Yet another week gone by and January, and winter, will soon be gone. Yey! Spring is coming!
I’ve spent most of this week writing my new book. It is coming along real good, and I’m really happy with the shape it is slowly taking. But there’s been a lot of hiccups for the past couple of weeks.
As it often happens with any (side)project, sooner or later, enthusiasm wanes, and what used to be exciting and fun starts becoming a drag. This will often manifest as tiredness, difficulty to focus, a strong tendency to procrastination and a nagging feeling of lost opportunity as you slowly recount in your head all the other things and projects you could be pursuing with your time.
In my experience, there’s two ways to break this evil cycle:
- Just doing the thing even when you don’t feel like
The thing that helps me the most to break away from the shackles of apathy is the practice of visualization. Whenever I start losing faith I visualize (imagine) how awesome the attained goal is going to look like and that gives me the energy, motivation and enthusiasm to keep creating. I don’t compromise nor am I realistic when visualizing. I just let my imagination go and think about the most awesome outcome. In this case I imagine a beautiful leather bound book completely finished, with lots of great and clear imparted knowledge, entertaining and delightful prose, gorgeous images and illustrations. I imagine a reader thoroughly enjoying the book and even laughing once or twice as they read and learn the intricacies of Vim.
The second thing that helps me a lot is just doing it. It is such a cliché but it is useful. It works. Whenever I recognize the signs of me procrastinating or being too distracted I push myself to just, fracking, do it. Perhaps the creative output won’t be stellar, but I’ll push the project forward.
The most pernicious aspect of procrastination is that it can become a habit. We don’t just put off our lives today; we put them off till our deathbed.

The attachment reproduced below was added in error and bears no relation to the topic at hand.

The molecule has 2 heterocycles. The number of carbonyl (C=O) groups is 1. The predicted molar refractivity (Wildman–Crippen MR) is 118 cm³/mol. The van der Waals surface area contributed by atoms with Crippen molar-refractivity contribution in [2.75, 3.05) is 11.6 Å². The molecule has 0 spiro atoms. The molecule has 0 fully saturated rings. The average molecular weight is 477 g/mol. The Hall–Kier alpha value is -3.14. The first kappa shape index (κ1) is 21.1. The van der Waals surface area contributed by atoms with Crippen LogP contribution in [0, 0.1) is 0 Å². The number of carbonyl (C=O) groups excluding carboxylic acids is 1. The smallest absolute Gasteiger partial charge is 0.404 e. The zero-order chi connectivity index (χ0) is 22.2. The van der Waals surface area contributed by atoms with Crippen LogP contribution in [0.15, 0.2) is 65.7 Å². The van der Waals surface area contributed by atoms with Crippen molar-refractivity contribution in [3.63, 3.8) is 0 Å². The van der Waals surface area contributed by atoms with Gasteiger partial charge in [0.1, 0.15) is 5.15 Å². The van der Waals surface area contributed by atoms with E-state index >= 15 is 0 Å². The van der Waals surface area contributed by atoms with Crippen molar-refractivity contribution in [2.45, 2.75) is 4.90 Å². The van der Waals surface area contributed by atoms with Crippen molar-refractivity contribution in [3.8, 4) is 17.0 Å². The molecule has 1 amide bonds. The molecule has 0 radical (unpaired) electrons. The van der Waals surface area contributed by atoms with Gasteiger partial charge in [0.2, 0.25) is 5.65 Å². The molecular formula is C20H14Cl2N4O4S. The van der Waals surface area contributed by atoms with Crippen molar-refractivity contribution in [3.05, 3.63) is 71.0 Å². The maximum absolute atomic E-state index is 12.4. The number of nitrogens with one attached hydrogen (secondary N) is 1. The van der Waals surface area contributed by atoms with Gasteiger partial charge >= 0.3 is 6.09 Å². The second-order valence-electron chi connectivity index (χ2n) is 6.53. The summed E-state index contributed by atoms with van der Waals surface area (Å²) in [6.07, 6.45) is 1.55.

Never forget: This very moment, we can change our lives. There never was a moment, and never will be, when we are without the power to alter our destiny. This second we can turn the tables on Resistance.
This second, we can sit down and do our work. Steve Pressfield - The War of Art
We often underestimate how much we can get done with small consistent effort over time. But that’s how I’ve learnt lots of things, written numerous articles and published 2 books. Putting a little effort in a consistent way over long periods of time produces awesome results.
Then there’s also self-criticism, that little voice in your head that never forgets to remind you how much you suck. I just don’t listen to that one. Remind yourself that you are not your thoughts. Create some distance between yourself and the thoughts that pop in and out of your mind from time to time and you’ll live a better and happier life.
“Are you paralyzed with fear? That’s a good sign. Fear is good. Like self-doubt, fear is an indicator. Fear tells us what we have to do. Remember one rule of thumb: the more scared we are of a work or calling, the more sure we can be that we have to do it.” Steve Pressfield - The War of Art
What more did I do this week?
- I wrote something on my blog but not much…
- The Wizard Logs - Part I - The Adventures, Glory and Misfortunes of Writing Wizards Use Vim. This is a short expansion on some of the stuff I shared in the last newsletter.
- Go a new split ergonomic keyboard to alleviate my wrist pain. Really, really nice!
- I have been applying some of the tricks from Atomic Habits like habit stacking, habit streaks, increasing/decreasing friction to great success. I must write an article on that.
- Noticed Tweetdeck supports some Vim bindings. Their keyboard story is really nice! If you like Vim and Tweetdeck you should try them out
- I read some interesting reads…
- The Mastering Vim book by a colleague from Google Ruslan Osipov. It is shaping out to be a very good holistic book about Vim that includes everything you need to know about Vim from basics to setting up a modern development environments with plugins and such.
- Using Vim in an IDE is a great article about Vim that narrates a very similar experience to how I discovered and started using Vim. In this case, Kevin Krazer shares his story of how Vim has enhanced his development skills when used as the IdeaVim plugin inside WebStorm. In my origin story it was Visual Studio and VsVim. Potato Potato.
- What it is like to be a woman in tech by Chloe Condon is a crazy, stranger than fiction story of how tough it is to be a woman in tech. Important read.
- A thought provoking piece on Wired about the recent #10YearChallenge meme
- And listened to
- The Colour Of Magic which is just amazingly awesome. The book is genious, and the performance of the narrator is out of this world. Thoroughly enjoying this re-reading (first time listening) of the first book in the Discworld series. All of this came of of someone in dev.to making a play at Discworld and me realizing that it was the perfect vibe for Wizards Use Vim.
- And watched
Until next week! Take care and be Awesome!
Written by Jaime González García , dad, husband, software engineer, ux designer, amateur pixel artist, tinkerer and master of the arcane arts. You can also find him on Twitter jabbering about random stuff.